Choosing a Structure for Your Business Start-Up

One of the first decisions you must make to start your own business is which type of structure suits your needs best. It’s advisable to schedule an appointment at a corporate law firm serving San Jose. Even if you already have a basic understanding of the types of business entities, a corporate attorney can offer expert legal guidance regarding which entity is best for you. Additionally, your corporate lawyer can prepare the paperwork, provide advice on compliance issues, and help you navigate the operation of your company.

Sole Proprietorship

The simplest type of business entity is a sole proprietorship. If you own an unincorporated business, and have no co-owners or partners, then you are automatically a sole proprietor. Many small business owners begin as sole proprietors, and then later file the paperwork necessary to form another business entity. Some common areas of concern for sole proprietors include doing business under a fictitious name—which is a name other than your own—and handling tax planning issues. Your corporate attorney can help you with these matters.

Partnership

If you decide to form a business with one or more individuals, then the right business structure for you may be a formal partnership. Bear in mind that partners in this business structure are not legally employees. You will not issue yourselves W-2s. Your partnership will have to file an annual information return, which is not the same as a tax return. Rather, each partner assumes profits and losses, which are reported on their individual tax returns.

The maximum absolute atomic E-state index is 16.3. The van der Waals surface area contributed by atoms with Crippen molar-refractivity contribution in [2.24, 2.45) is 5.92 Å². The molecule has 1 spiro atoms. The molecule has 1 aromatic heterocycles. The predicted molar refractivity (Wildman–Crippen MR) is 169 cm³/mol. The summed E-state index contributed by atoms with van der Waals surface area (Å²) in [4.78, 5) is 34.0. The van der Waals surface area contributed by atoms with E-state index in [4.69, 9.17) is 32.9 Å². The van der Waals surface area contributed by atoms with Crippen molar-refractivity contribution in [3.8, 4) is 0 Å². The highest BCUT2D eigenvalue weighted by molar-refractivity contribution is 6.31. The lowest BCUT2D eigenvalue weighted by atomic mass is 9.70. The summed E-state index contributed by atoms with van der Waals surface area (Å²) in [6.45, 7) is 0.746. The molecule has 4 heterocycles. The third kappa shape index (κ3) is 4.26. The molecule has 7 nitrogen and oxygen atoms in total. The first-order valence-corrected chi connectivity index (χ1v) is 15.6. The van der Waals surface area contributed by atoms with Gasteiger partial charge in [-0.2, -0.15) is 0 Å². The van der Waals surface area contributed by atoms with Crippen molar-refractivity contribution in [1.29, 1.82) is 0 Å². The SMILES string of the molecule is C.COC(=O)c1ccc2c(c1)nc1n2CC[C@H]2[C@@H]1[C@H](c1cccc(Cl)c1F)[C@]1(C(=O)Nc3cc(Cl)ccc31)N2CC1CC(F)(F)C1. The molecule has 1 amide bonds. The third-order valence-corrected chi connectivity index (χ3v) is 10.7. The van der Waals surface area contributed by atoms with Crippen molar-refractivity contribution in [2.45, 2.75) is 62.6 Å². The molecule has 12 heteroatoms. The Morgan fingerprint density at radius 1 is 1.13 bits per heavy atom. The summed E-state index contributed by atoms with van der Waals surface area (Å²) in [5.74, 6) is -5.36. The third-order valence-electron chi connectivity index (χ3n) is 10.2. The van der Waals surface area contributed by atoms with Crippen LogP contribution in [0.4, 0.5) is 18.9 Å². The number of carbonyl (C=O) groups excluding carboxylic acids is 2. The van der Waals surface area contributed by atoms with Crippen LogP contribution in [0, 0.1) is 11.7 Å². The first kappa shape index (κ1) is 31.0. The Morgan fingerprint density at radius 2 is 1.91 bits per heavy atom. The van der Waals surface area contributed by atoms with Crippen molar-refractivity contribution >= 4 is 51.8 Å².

Corporation

A corporation, or C corporation, is an independent business entity. It is owned by its shareholders. However, the corporation—not the shareholders—is held legally liable for the accrual of any debts or adverse actions. This type of business structure is generally best suited to large companies that hire many employees, particularly since it involves very complex legal and tax issues.

Limited Liability Company (LLC)

One or more individuals may own an LLC. Many entrepreneurs prefer to form an LLC because it offers the benefits of a partnership, such as flexibility with day-to-day operations, along with significant liability advantages. As with a partnership, profits and losses are passed through to the owners.

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